id BICreateDrainedPoolObject(id (^expression)(void)) {
    NSAutoreleasePool *pool = [NSAutoreleasePool new];
    id object = expression();
    [object retain];
    [pool drain];
    return object;
}

#define BIOBJ(expression) BICreateDrainedPoolObject(^{return (expression);})

which evaluates the expression, retains its result, releases any ancillary autoreleased objects and returns the result; and then:

for (NSString *part in partsOfLargeString) {
    NSAutoreleasePool *pool = [NSAutoreleasePool new];

    NSString *trimmedPart = BIOBJ([part stringByTrimmingCharactersInSet:[NSCharacterSet whitespaceAndNewlineCharacterSet]]);
    NSData *data = BIOBJ([trimmedPart dataUsingEncoding:NSUTF8StringEncoding]);
    [trimmedPart release];

    // do something with data
    [data release];

    …

    [pool drain];
}

Note that, since the function returns a retained object, you’re responsible for releasing it. You’ll have control over when to do that.

Feel free to choose better names for the function and macro. There might be some corner cases that should be handled but it should work for your particular example. Suggestions are welcome!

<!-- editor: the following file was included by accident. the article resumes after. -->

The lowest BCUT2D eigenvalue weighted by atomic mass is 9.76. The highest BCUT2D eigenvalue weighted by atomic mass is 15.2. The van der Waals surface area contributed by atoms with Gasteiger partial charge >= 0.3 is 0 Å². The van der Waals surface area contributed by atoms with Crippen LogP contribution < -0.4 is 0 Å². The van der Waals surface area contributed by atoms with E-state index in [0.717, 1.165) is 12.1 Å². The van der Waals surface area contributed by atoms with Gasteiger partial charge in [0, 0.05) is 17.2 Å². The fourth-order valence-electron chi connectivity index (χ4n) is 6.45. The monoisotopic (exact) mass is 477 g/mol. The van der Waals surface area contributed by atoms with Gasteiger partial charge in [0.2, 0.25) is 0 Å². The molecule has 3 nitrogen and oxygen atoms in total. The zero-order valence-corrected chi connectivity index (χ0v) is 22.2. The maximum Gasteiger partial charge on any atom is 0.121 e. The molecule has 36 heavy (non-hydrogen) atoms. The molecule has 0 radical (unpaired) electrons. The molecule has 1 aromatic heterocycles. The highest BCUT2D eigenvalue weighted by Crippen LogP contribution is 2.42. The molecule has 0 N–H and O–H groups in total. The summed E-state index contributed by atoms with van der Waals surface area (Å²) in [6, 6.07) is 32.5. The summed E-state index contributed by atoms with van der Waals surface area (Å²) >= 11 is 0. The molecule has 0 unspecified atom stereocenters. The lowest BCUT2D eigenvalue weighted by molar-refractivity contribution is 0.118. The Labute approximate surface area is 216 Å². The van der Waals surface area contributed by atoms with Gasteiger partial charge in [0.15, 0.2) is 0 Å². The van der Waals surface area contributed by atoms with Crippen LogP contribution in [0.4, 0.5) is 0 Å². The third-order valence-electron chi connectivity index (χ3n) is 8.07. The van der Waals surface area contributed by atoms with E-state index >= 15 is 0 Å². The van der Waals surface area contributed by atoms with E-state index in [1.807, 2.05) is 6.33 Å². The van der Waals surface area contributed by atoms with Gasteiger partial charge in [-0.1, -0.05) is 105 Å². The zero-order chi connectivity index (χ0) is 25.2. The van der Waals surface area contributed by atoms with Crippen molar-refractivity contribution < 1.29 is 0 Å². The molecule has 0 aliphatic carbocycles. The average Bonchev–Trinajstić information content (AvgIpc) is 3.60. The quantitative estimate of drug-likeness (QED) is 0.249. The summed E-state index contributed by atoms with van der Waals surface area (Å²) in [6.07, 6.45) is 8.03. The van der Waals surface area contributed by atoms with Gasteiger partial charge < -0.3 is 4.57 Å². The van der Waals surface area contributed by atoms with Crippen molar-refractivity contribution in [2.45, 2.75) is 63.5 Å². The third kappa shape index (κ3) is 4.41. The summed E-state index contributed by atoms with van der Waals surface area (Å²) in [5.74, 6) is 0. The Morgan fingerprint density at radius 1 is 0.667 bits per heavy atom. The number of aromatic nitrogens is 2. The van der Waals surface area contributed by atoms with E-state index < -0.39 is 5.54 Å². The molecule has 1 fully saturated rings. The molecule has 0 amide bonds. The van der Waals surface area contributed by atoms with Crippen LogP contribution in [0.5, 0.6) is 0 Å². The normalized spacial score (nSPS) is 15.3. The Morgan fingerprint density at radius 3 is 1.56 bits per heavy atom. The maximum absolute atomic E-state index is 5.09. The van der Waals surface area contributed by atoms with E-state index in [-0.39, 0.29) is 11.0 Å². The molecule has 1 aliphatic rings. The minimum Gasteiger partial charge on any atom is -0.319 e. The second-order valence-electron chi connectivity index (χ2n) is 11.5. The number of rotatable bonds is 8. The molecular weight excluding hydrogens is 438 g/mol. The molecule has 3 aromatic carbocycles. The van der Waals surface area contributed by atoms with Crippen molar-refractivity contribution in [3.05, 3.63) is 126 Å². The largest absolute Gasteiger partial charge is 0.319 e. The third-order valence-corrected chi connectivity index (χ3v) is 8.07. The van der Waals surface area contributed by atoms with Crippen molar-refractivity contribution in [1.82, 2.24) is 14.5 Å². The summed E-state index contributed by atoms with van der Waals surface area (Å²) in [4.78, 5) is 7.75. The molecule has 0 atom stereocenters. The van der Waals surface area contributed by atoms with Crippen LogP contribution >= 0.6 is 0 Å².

share|improve this answer
1  
Wouldn't trying to call isKindOfClass: on the result of the expression cause an exception before the assertion is even tested? –  ughoavgfhw Sep 13 '11 at 17:26
    
@ugh Yeah, you’re right. Also, I think block return type inference should take care of non-object expressions. –  Bavarious Sep 13 '11 at 19:36
add comment

First, you shouldn't need to parse responses from an HTTP server in this fashion. Parsing HTTP responses (including parsing HTML) is a solved problem and attempting to parse it using raw string manipulation will lead to fragile code that can easily be crashed with seemingly innocuous server side changes.

Autorelease pools are pretty cheap. You could surround the body [inside] of the for with @autoreleasepool {... that code ...} and it'll probably both fix your high-water issue and have negligible performance impact [compared to raw string manipulation].

Beyond that, your summary is correct -- if there isn't a non-autoreleasing variant in the 'kit, then you'd have to re-invent the wheel. With that said, it is fairly typical that the lack of a non-autoreleasing variant is not an oversight on the part of the designer. Instead, it is likely because there are better tools available for achieving the sort of high-volume solution that would also require finer grained memory management.

share|improve this answer
    
Thanks for your response. For what it's worth, the custom parsing code is for handling multi-part MIME responses. –  Bryan Irace Sep 13 '11 at 16:18
    
That should be a solved problem, too, though you might have to grab a 3rd party library for it. –  bbum Sep 13 '11 at 16:45
add comment

Your Answer

 
discard

By posting your answer, you agree to the privacy policy and terms of service.

Not the answer you're looking for? Browse other questions tagged or ask your own question.